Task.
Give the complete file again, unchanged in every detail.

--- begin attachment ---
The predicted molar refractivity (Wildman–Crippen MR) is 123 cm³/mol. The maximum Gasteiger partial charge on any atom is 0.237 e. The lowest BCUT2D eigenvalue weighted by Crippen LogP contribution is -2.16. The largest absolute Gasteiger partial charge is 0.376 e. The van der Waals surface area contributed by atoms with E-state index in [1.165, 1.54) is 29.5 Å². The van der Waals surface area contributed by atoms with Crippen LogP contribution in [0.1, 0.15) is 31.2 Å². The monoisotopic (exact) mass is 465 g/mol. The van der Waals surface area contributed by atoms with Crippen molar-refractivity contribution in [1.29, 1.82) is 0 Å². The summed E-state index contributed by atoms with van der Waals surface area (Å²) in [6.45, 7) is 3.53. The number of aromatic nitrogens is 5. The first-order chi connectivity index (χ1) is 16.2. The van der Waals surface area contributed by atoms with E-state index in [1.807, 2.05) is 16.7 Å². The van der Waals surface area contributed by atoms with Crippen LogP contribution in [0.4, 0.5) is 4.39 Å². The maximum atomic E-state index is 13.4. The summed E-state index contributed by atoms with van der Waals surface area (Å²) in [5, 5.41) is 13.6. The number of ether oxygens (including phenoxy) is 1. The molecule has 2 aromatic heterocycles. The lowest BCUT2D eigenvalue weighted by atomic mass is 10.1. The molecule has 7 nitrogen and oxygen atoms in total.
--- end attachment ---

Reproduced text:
The predicted molar refractivity (Wildman–Crippen MR) is 123 cm³/mol. The maximum Gasteiger partial charge on any atom is 0.237 e. The lowest BCUT2D eigenvalue weighted by Crippen LogP contribution is -2.16. The largest absolute Gasteiger partial charge is 0.376 e. The van der Waals surface area contributed by atoms with E-state index in [1.165, 1.54) is 29.5 Å². The van der Waals surface area contributed by atoms with Crippen LogP contribution in [0.1, 0.15) is 31.2 Å². The monoisotopic (exact) mass is 465 g/mol. The van der Waals surface area contributed by atoms with Crippen molar-refractivity contribution in [1.29, 1.82) is 0 Å². The summed E-state index contributed by atoms with van der Waals surface area (Å²) in [6.45, 7) is 3.53. The number of aromatic nitrogens is 5. The first-order chi connectivity index (χ1) is 16.2. The van der Waals surface area contributed by atoms with E-state index in [1.807, 2.05) is 16.7 Å². The van der Waals surface area contributed by atoms with Crippen LogP contribution in [0.4, 0.5) is 4.39 Å². The maximum atomic E-state index is 13.4. The summed E-state index contributed by atoms with van der Waals surface area (Å²) in [5, 5.41) is 13.6. The number of ether oxygens (including phenoxy) is 1. The molecule has 2 aromatic heterocycles. The lowest BCUT2D eigenvalue weighted by atomic mass is 10.1. The molecule has 7 nitrogen and oxygen atoms in total.